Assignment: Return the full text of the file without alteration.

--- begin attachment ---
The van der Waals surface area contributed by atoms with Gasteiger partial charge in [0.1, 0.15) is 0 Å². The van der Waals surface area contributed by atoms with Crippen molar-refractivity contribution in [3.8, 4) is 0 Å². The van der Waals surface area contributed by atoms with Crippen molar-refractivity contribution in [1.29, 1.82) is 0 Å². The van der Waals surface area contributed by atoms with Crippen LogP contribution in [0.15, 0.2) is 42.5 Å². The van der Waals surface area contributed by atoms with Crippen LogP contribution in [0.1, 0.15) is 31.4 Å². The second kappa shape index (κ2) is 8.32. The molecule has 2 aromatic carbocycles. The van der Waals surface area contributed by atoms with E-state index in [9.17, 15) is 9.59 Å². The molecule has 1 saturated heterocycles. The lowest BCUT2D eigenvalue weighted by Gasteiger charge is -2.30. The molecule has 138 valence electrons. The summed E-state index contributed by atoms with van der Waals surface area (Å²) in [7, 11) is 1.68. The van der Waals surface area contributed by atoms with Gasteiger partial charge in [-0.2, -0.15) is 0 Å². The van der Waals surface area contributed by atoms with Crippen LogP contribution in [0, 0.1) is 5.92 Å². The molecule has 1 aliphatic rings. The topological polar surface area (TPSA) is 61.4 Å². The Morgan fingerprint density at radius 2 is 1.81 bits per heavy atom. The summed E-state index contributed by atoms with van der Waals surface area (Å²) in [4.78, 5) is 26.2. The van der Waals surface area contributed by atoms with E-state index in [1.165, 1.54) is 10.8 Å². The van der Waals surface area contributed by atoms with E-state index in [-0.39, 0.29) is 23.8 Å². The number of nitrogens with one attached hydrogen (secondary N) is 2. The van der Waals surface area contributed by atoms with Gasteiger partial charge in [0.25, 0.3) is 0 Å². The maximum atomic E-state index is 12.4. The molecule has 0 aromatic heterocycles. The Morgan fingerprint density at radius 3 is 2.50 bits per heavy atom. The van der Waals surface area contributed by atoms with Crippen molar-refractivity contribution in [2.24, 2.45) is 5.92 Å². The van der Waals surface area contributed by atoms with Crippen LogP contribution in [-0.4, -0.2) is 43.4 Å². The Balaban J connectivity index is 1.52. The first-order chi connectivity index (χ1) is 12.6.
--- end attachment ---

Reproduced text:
The van der Waals surface area contributed by atoms with Gasteiger partial charge in [0.1, 0.15) is 0 Å². The van der Waals surface area contributed by atoms with Crippen molar-refractivity contribution in [3.8, 4) is 0 Å². The van der Waals surface area contributed by atoms with Crippen molar-refractivity contribution in [1.29, 1.82) is 0 Å². The van der Waals surface area contributed by atoms with Crippen LogP contribution in [0.15, 0.2) is 42.5 Å². The van der Waals surface area contributed by atoms with Crippen LogP contribution in [0.1, 0.15) is 31.4 Å². The second kappa shape index (κ2) is 8.32. The molecule has 2 aromatic carbocycles. The van der Waals surface area contributed by atoms with E-state index in [9.17, 15) is 9.59 Å². The molecule has 1 saturated heterocycles. The lowest BCUT2D eigenvalue weighted by Gasteiger charge is -2.30. The molecule has 138 valence electrons. The summed E-state index contributed by atoms with van der Waals surface area (Å²) in [7, 11) is 1.68. The van der Waals surface area contributed by atoms with Gasteiger partial charge in [-0.2, -0.15) is 0 Å². The van der Waals surface area contributed by atoms with Crippen LogP contribution in [0, 0.1) is 5.92 Å². The molecule has 1 aliphatic rings. The topological polar surface area (TPSA) is 61.4 Å². The Morgan fingerprint density at radius 2 is 1.81 bits per heavy atom. The summed E-state index contributed by atoms with van der Waals surface area (Å²) in [4.78, 5) is 26.2. The van der Waals surface area contributed by atoms with E-state index in [1.165, 1.54) is 10.8 Å². The van der Waals surface area contributed by atoms with E-state index in [-0.39, 0.29) is 23.8 Å². The number of nitrogens with one attached hydrogen (secondary N) is 2. The van der Waals surface area contributed by atoms with Gasteiger partial charge in [0.25, 0.3) is 0 Å². The maximum atomic E-state index is 12.4. The molecule has 0 aromatic heterocycles. The Morgan fingerprint density at radius 3 is 2.50 bits per heavy atom. The van der Waals surface area contributed by atoms with Crippen molar-refractivity contribution in [2.24, 2.45) is 5.92 Å². The van der Waals surface area contributed by atoms with Crippen LogP contribution in [-0.4, -0.2) is 43.4 Å². The Balaban J connectivity index is 1.52. The first-order chi connectivity index (χ1) is 12.6.